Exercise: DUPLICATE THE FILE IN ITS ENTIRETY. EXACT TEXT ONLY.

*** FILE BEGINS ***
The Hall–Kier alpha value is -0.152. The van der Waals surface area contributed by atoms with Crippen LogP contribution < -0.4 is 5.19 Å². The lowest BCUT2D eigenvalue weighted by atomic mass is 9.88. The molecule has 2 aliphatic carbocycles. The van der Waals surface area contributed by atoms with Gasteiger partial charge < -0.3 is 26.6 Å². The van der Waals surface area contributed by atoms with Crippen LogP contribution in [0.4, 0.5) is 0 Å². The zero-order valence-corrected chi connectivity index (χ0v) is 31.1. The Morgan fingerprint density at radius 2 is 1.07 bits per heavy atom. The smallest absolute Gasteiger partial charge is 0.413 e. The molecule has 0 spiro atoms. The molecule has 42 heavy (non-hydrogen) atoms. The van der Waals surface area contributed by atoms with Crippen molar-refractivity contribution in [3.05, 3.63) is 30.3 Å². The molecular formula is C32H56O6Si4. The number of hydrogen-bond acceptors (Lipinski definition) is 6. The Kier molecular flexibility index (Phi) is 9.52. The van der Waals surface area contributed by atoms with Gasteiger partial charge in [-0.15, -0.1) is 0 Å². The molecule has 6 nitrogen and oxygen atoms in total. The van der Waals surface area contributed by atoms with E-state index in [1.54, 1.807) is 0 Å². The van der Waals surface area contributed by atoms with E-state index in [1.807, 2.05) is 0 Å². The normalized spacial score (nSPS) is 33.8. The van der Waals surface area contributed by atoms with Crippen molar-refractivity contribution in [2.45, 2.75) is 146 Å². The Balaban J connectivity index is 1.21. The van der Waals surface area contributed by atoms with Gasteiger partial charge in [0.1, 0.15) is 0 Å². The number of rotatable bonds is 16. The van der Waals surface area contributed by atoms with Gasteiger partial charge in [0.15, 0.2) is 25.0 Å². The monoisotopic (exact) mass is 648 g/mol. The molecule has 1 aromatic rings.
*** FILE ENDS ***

The Hall–Kier alpha value is -0.152. The van der Waals surface area contributed by atoms with Crippen LogP contribution < -0.4 is 5.19 Å². The lowest BCUT2D eigenvalue weighted by atomic mass is 9.88. The molecule has 2 aliphatic carbocycles. The van der Waals surface area contributed by atoms with Gasteiger partial charge < -0.3 is 26.6 Å². The van der Waals surface area contributed by atoms with Crippen LogP contribution in [0.4, 0.5) is 0 Å². The zero-order valence-corrected chi connectivity index (χ0v) is 31.1. The Morgan fingerprint density at radius 2 is 1.07 bits per heavy atom. The smallest absolute Gasteiger partial charge is 0.413 e. The molecule has 0 spiro atoms. The molecule has 42 heavy (non-hydrogen) atoms. The van der Waals surface area contributed by atoms with Crippen molar-refractivity contribution in [3.05, 3.63) is 30.3 Å². The molecular formula is C32H56O6Si4. The number of hydrogen-bond acceptors (Lipinski definition) is 6. The Kier molecular flexibility index (Phi) is 9.52. The van der Waals surface area contributed by atoms with Gasteiger partial charge in [-0.15, -0.1) is 0 Å². The molecule has 6 nitrogen and oxygen atoms in total. The van der Waals surface area contributed by atoms with E-state index in [1.54, 1.807) is 0 Å². The van der Waals surface area contributed by atoms with E-state index in [1.807, 2.05) is 0 Å². The normalized spacial score (nSPS) is 33.8. The van der Waals surface area contributed by atoms with Crippen molar-refractivity contribution in [2.45, 2.75) is 146 Å². The Balaban J connectivity index is 1.21. The van der Waals surface area contributed by atoms with Gasteiger partial charge in [0.1, 0.15) is 0 Å². The number of rotatable bonds is 16. The van der Waals surface area contributed by atoms with Gasteiger partial charge in [0.15, 0.2) is 25.0 Å². The monoisotopic (exact) mass is 648 g/mol. The molecule has 1 aromatic rings.